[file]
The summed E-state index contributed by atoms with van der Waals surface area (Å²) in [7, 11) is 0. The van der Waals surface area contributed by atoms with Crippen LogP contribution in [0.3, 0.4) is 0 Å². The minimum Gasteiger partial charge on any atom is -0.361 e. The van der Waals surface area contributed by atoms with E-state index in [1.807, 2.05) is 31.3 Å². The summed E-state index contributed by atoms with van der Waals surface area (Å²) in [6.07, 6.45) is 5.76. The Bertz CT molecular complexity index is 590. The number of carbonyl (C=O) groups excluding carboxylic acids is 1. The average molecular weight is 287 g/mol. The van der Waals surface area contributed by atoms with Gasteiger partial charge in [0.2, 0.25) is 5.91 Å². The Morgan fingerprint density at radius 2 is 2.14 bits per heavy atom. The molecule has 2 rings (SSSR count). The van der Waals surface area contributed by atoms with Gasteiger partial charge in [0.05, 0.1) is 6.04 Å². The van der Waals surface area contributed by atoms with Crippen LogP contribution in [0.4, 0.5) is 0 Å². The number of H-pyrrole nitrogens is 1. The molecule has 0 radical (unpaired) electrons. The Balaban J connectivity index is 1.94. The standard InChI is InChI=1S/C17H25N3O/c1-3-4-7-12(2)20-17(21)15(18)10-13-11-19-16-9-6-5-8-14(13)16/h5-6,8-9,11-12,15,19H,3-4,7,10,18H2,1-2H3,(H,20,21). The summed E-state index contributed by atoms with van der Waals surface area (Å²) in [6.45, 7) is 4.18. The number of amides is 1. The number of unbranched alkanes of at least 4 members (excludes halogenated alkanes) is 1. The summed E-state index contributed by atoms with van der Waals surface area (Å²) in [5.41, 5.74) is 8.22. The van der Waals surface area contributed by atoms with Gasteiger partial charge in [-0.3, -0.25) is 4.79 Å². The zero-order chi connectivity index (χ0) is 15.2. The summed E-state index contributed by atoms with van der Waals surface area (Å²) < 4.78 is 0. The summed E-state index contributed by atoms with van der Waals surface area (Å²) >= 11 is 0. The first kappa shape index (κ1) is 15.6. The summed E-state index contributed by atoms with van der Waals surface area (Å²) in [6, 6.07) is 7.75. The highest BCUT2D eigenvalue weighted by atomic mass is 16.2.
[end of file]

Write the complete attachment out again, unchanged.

The summed E-state index contributed by atoms with van der Waals surface area (Å²) in [7, 11) is 0. The van der Waals surface area contributed by atoms with Crippen LogP contribution in [0.3, 0.4) is 0 Å². The minimum Gasteiger partial charge on any atom is -0.361 e. The van der Waals surface area contributed by atoms with E-state index in [1.807, 2.05) is 31.3 Å². The summed E-state index contributed by atoms with van der Waals surface area (Å²) in [6.07, 6.45) is 5.76. The Bertz CT molecular complexity index is 590. The number of carbonyl (C=O) groups excluding carboxylic acids is 1. The average molecular weight is 287 g/mol. The van der Waals surface area contributed by atoms with Gasteiger partial charge in [0.2, 0.25) is 5.91 Å². The Morgan fingerprint density at radius 2 is 2.14 bits per heavy atom. The molecule has 2 rings (SSSR count). The van der Waals surface area contributed by atoms with Gasteiger partial charge in [0.05, 0.1) is 6.04 Å². The van der Waals surface area contributed by atoms with Crippen LogP contribution in [0.4, 0.5) is 0 Å². The number of H-pyrrole nitrogens is 1. The molecule has 0 radical (unpaired) electrons. The Balaban J connectivity index is 1.94. The standard InChI is InChI=1S/C17H25N3O/c1-3-4-7-12(2)20-17(21)15(18)10-13-11-19-16-9-6-5-8-14(13)16/h5-6,8-9,11-12,15,19H,3-4,7,10,18H2,1-2H3,(H,20,21). The summed E-state index contributed by atoms with van der Waals surface area (Å²) in [6.45, 7) is 4.18. The number of amides is 1. The number of unbranched alkanes of at least 4 members (excludes halogenated alkanes) is 1. The summed E-state index contributed by atoms with van der Waals surface area (Å²) in [5.41, 5.74) is 8.22. The van der Waals surface area contributed by atoms with Gasteiger partial charge in [-0.3, -0.25) is 4.79 Å². The zero-order chi connectivity index (χ0) is 15.2. The summed E-state index contributed by atoms with van der Waals surface area (Å²) < 4.78 is 0. The summed E-state index contributed by atoms with van der Waals surface area (Å²) >= 11 is 0. The first kappa shape index (κ1) is 15.6. The summed E-state index contributed by atoms with van der Waals surface area (Å²) in [6, 6.07) is 7.75. The highest BCUT2D eigenvalue weighted by atomic mass is 16.2.